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When Will Life Get Back to Normal after C-19?

This coronavirus, SARS CoV-2 (COVID-19), has changed our way of life. For many of us, we’re tired of social distancing, wearing masks, and economic uncertainty. We really want to know when things will get back to normal! 

Unfortunately, it is hard to put an end date on a pandemic.  In the U.S., uncertainty is heightened around the phases of the White House’s Guidelines for Opening Up America. Many states have reached Phase 3, others remain locked down, while many cities have retreated backwards for good reasons. The good news: our history and the nature of viruses can help us understand what kind of timeline we can expect (or hope for).

Background on Viruses and Pandemics

According to virologist, Guido Vanham, it’s likely that COVID-19 is here to stay. We currently have seven coronaviruses in existence that infect people (CDC), four of which are seasonal and feed the common cold. Vanham believes that COVID could do the same. 

So, what will it take for the pandemic to be considered over? In short, a population needs to reach saturation, the point where a majority of people have been infected. When a majority of the population has been infected by a disease, either by natural causes or through a vaccine, they build an immunity to it. This means that people are less susceptible to becoming sick when they encounter another infected person. When this happens, the disease doesn’t spread as fast because there are less people susceptible to infection. 

Most public health officials and scientists believe the acceptable saturation point is between 50-80% of the population, while others believe it could be as low as 10-20% (though that is more controversial).

Herd Immunity Debate

One option toward this saturation point is to rely on herd immunity. This approach would allow less vulnerable populations to naturally build an immunity to COVID by gathering in large groups again. This could fast track us to a sense of normalcy, but it would risk many lives to illness and health complications. 

In October, a number of epidemiologists and public health scientists started a worldwide petition to reopen everything under the Great Barrington Declaration. The Declaration proposes that less vulnerable populations go about life as normal and the more vulnerable stay under protection. 

Although it was signed by health officials and scientists around the world, the Declaration has received a lot of scrutiny from others in health and science, leading to a counter petition called the John Snow Memorandum. This memo argues that there are too many unknown variables for herd immunity to be a safe approach: “[it] is unclear how long protective immunity lasts and, like other seasonal coronaviruses, SARS-CoV-2 is capable of re-infecting people.”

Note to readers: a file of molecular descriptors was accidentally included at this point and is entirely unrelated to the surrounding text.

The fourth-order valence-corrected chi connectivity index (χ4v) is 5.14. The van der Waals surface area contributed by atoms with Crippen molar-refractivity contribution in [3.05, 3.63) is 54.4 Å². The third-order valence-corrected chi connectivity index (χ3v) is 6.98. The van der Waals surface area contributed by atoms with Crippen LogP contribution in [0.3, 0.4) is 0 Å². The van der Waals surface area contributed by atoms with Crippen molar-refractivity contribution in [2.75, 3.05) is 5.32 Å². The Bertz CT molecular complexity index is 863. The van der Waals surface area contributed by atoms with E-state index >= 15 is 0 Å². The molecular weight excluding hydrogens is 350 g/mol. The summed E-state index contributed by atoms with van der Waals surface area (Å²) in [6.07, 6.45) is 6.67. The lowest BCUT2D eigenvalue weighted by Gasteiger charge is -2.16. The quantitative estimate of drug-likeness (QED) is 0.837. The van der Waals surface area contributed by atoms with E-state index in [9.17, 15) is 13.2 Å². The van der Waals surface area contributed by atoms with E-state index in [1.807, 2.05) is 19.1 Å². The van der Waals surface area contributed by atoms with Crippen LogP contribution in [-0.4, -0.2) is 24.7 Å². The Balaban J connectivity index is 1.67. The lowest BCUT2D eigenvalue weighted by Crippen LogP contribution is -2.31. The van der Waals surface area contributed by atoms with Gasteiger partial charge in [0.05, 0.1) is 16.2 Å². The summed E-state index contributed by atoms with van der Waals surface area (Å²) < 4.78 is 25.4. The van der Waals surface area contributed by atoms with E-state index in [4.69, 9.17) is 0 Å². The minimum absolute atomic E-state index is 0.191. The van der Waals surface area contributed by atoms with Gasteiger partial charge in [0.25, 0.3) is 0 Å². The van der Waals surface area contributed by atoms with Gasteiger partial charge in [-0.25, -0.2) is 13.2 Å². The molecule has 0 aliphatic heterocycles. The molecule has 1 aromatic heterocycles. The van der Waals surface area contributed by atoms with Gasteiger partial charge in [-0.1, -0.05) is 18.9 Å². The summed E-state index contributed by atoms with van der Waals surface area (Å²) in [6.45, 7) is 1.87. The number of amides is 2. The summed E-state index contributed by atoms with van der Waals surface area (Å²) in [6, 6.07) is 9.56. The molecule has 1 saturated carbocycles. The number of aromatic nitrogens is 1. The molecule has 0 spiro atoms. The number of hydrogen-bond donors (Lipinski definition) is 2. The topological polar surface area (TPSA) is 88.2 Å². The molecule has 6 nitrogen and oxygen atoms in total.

So, while an option, herd immunity is likely out of the picture, and we will need to boost immunity through a vaccine.

Vaccine Development

Most vaccines take anywhere from ten to fifteen years of rigorous trials to develop. The U.S. is aiming to fast track testing and have a COVID-19 vaccine by January 2021. Both Dr. Fauci and NIH Director Dr. Collins are optimistic about this goal but want to ensure that a vaccine is safe and effective before mass distribution. 

To determine safety and effectiveness, vaccines go through at least three phases:

· Phase One: Small-scale study, testing the safety of the vaccine

· Phase Two: Vulnerable population study, measuring antibodies

· Phase Three: Large-scale study on a diverse audience, testing the vaccine’s effectiveness

Many vaccines end up in a fourth phase of perpetual study, but it’s a successful Phase 3 that determines when a vaccine can be distributed. Currently, there are several candidate vaccines in Phase 3, including Moderna & NIH’s vaccine, mRNA-1273.

Dr. Fauci has said that a safe and effective vaccine could return things to “normal” by the end of 2021, but others are more skeptical. Dr. Theresa Tam, Chief Public Health Officer in Canada, cautioned that even with a vaccine, this pandemic could continue through 2024. As she pointed out, once we have a vaccine, officials still have to consider how to distribute it and to whom. What’s more, there may not be enough to supply the demand, assuming that everyone wants to be vaccinated. 

What is Normal?

The uncomfortable truth is that we may need to socially and emotionally come to terms with this “new normal.” A recent Washington Post article suggests that, post-COVID, offices may revert from open floor plans back to cubicles in order to maintain social distance, while other places may become more automated. In Health IT, we’re observing that telehealth appointments may be the new normal for how we “see” our doctors. 

But what about masks? We know from a recent multi-university study led by University of San Francisco that masks are 8-10% more effective against COVID death rates than no mask, and they’re also more effective against coronaviruses than the flu. Because of this, it stands to reason that masks will likely not be enforced post-COVID, but some of our neighbors might choose to keep using them anyway.

What we’re really asking when we say, “when will things go back to normal?” is “when will we be free to socialize, travel, and leave the house without fear of the virus?” The answer is: we don’t know for sure … but we’re hoping before 2024.

Research by Lindsay Westervelt